Neurological Disorders Q 45 - Gyan Darpan : Learning Portal
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Tuesday 19 April 2022

Neurological Disorders Q 45

The nurse is evaluating the status of a client who had a craniotomy 3 days ago. The nurse would suspect the client is developing meningitis as a complication of surgery if the client exhibits:
     A. A negative Kernig’s sign.
     B. A positive Brudzinski’s sign.
     C. Absence of nuchal rigidity.
     D. A Glascow Coma Scale score of 15.

Correct Answer: B. A positive Brudzinski’s sign

Signs of meningeal irritation compatible with meningitis include nuchal rigidity, positive Brudzinski’s sign, and positive Kernig’s sign. Brudzinski’s sign is positive when the client flexes the hips and knees in response to the nurse gently flexing the head and neck onto the chest. Brudzinski’s sign is characterized by reflexive flexion of the knees and hips following passive neck flexion. To elicit this sign, the examiner places one hand on the patient’s chest and the other hand behind the patient’s neck. The examiner then passively flexes the neck forward and assesses whether the knees and hips flex.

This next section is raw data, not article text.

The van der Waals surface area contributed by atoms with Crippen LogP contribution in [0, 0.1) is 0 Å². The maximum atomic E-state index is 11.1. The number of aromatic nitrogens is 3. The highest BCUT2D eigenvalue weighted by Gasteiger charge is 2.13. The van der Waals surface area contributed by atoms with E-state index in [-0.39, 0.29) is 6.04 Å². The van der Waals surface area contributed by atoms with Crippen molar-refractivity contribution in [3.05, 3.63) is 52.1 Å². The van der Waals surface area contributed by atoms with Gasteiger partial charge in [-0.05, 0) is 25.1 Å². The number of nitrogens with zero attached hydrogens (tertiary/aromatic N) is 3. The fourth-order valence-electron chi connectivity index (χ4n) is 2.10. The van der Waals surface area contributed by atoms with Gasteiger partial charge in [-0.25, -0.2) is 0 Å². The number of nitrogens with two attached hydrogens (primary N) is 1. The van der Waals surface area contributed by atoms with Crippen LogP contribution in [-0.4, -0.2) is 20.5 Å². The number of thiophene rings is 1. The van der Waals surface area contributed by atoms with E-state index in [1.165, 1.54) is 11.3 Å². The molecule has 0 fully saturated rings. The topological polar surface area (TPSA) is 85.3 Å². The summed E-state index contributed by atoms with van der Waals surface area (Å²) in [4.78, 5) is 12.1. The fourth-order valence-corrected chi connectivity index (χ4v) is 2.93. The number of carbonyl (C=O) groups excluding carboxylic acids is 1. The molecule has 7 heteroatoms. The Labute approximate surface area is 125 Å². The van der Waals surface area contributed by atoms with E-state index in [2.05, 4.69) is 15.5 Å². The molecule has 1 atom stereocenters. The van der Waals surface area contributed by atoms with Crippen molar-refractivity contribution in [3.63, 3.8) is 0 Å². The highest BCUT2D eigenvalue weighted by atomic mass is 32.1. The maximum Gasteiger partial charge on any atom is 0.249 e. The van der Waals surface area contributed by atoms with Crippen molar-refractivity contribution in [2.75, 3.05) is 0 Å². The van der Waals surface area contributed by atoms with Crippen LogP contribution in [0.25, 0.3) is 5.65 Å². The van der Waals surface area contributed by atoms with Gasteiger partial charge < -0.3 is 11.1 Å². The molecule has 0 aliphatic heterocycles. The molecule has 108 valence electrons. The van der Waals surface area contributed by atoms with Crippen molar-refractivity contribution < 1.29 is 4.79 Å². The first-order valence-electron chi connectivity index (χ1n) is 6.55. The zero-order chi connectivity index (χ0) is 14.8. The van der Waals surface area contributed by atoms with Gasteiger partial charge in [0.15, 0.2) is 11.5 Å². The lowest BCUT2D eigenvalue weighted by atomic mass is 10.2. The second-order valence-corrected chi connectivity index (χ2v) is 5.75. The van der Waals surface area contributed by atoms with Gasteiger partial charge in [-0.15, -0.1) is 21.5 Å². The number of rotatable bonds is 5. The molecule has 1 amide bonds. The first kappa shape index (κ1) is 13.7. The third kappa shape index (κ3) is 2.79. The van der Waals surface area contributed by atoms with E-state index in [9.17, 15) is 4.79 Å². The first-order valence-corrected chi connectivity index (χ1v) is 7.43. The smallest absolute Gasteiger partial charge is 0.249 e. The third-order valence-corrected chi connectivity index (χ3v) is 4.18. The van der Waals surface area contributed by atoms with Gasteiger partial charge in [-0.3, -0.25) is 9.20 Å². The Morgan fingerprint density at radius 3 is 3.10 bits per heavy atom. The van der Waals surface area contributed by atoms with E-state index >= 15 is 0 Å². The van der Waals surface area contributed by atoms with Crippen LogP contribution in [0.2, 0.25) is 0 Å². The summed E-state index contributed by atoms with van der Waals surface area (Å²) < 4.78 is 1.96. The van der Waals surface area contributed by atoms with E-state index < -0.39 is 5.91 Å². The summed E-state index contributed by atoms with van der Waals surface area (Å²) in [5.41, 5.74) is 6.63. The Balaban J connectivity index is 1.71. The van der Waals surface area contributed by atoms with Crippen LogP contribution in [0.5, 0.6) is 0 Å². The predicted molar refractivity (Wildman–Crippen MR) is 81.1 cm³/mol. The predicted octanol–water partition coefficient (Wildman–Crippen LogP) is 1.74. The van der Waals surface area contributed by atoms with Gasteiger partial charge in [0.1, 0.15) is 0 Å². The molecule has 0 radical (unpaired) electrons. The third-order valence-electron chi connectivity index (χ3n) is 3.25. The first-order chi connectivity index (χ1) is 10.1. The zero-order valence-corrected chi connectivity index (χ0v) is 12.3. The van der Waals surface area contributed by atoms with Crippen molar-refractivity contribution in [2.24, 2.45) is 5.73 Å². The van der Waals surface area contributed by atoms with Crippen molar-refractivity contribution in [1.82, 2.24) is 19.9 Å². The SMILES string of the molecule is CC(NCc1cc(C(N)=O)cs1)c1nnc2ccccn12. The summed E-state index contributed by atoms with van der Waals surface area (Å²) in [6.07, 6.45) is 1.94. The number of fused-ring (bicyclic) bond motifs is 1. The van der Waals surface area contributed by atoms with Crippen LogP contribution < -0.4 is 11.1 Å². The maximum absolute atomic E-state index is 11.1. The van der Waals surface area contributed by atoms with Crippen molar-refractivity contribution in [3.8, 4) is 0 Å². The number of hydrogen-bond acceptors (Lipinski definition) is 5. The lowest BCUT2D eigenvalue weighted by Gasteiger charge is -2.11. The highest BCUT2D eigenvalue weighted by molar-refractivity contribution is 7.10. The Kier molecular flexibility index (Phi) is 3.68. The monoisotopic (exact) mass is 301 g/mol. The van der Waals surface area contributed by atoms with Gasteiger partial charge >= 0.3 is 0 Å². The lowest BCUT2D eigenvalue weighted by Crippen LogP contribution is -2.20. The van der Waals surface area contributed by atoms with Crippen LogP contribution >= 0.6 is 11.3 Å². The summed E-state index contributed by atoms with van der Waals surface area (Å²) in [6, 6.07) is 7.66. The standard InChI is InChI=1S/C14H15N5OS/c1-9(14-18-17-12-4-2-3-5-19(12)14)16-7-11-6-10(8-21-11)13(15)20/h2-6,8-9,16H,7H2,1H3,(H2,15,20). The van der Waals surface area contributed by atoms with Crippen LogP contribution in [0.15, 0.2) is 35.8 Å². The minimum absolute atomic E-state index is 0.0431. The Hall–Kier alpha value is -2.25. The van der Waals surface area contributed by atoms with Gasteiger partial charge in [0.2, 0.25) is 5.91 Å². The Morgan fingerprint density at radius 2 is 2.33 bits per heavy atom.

Option A: Kernig’s sign is positive when the client feels pain and spasm of the hamstring muscles when the knee and thigh are extended from a flexed-right angle position. The Kernig sign is one of the eponymous clinical signs of meningitis. This test typically is performed in patients while supine and is described as resistance (or pain) with passive extension of the knees. This resistance is thought to be due to meningeal inflammation in the setting of meningitis or other clinical entities that may irritate the meninges.
Option C: Nuchal rigidity is characterized by a stiff neck and soreness, which is especially noticeable when the neck is fixed. Nuchal rigidity is an inability to flex the neck forward due to rigidity of the neck muscles. Similar to Kernig’s sign, research has shown that many people with meningitis don’t have the Brudzinski sign or nuchal rigidity.
Option D: A Glasgow Coma Scale of 15 is a perfect score and indicates the client is awake and alert with no neurological deficits. The Glasgow Coma Scale (GCS) is used to objectively describe the extent of impaired consciousness in all types of acute medical and trauma patients. The scale assesses patients according to three aspects of responsiveness: eye-opening, motor, and verbal responses. Reporting each of these separately provides a clear, communicable picture of a patient’s state.

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